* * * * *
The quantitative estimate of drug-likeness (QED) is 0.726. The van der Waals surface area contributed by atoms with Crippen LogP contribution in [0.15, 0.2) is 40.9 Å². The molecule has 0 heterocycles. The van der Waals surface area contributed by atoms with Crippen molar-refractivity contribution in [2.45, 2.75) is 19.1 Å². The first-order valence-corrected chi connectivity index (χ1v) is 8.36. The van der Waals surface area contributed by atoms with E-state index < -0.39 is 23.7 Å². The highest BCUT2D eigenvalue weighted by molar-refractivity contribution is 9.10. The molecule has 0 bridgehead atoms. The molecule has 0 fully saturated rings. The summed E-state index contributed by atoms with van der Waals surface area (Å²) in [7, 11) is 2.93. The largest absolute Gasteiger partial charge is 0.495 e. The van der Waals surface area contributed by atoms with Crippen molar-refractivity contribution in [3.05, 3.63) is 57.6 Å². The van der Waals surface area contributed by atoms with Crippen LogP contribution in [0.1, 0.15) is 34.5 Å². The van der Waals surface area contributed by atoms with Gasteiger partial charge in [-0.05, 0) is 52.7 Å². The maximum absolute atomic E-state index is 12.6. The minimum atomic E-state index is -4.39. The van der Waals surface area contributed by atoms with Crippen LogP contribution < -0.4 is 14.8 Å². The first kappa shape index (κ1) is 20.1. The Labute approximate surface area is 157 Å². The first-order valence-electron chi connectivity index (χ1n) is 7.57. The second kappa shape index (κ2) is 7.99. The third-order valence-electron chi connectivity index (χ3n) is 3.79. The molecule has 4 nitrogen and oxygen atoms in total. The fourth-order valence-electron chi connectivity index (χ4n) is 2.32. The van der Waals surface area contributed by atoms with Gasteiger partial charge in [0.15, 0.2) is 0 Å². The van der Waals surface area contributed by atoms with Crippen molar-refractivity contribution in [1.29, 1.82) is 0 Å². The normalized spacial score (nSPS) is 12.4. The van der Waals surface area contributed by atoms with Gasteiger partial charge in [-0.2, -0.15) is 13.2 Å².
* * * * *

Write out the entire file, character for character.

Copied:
The quantitative estimate of drug-likeness (QED) is 0.726. The van der Waals surface area contributed by atoms with Crippen LogP contribution in [0.15, 0.2) is 40.9 Å². The molecule has 0 heterocycles. The van der Waals surface area contributed by atoms with Crippen molar-refractivity contribution in [2.45, 2.75) is 19.1 Å². The first-order valence-corrected chi connectivity index (χ1v) is 8.36. The van der Waals surface area contributed by atoms with E-state index < -0.39 is 23.7 Å². The highest BCUT2D eigenvalue weighted by molar-refractivity contribution is 9.10. The molecule has 0 bridgehead atoms. The molecule has 0 fully saturated rings. The summed E-state index contributed by atoms with van der Waals surface area (Å²) in [7, 11) is 2.93. The largest absolute Gasteiger partial charge is 0.495 e. The van der Waals surface area contributed by atoms with Crippen molar-refractivity contribution in [3.05, 3.63) is 57.6 Å². The van der Waals surface area contributed by atoms with Crippen LogP contribution in [0.1, 0.15) is 34.5 Å². The van der Waals surface area contributed by atoms with Gasteiger partial charge in [-0.05, 0) is 52.7 Å². The maximum absolute atomic E-state index is 12.6. The minimum atomic E-state index is -4.39. The van der Waals surface area contributed by atoms with Crippen LogP contribution < -0.4 is 14.8 Å². The first kappa shape index (κ1) is 20.1. The Labute approximate surface area is 157 Å². The first-order valence-electron chi connectivity index (χ1n) is 7.57. The second kappa shape index (κ2) is 7.99. The third-order valence-electron chi connectivity index (χ3n) is 3.79. The molecule has 4 nitrogen and oxygen atoms in total. The fourth-order valence-electron chi connectivity index (χ4n) is 2.32. The van der Waals surface area contributed by atoms with Gasteiger partial charge in [0.15, 0.2) is 0 Å². The van der Waals surface area contributed by atoms with Crippen molar-refractivity contribution in [1.29, 1.82) is 0 Å². The normalized spacial score (nSPS) is 12.4. The van der Waals surface area contributed by atoms with Gasteiger partial charge in [-0.2, -0.15) is 13.2 Å².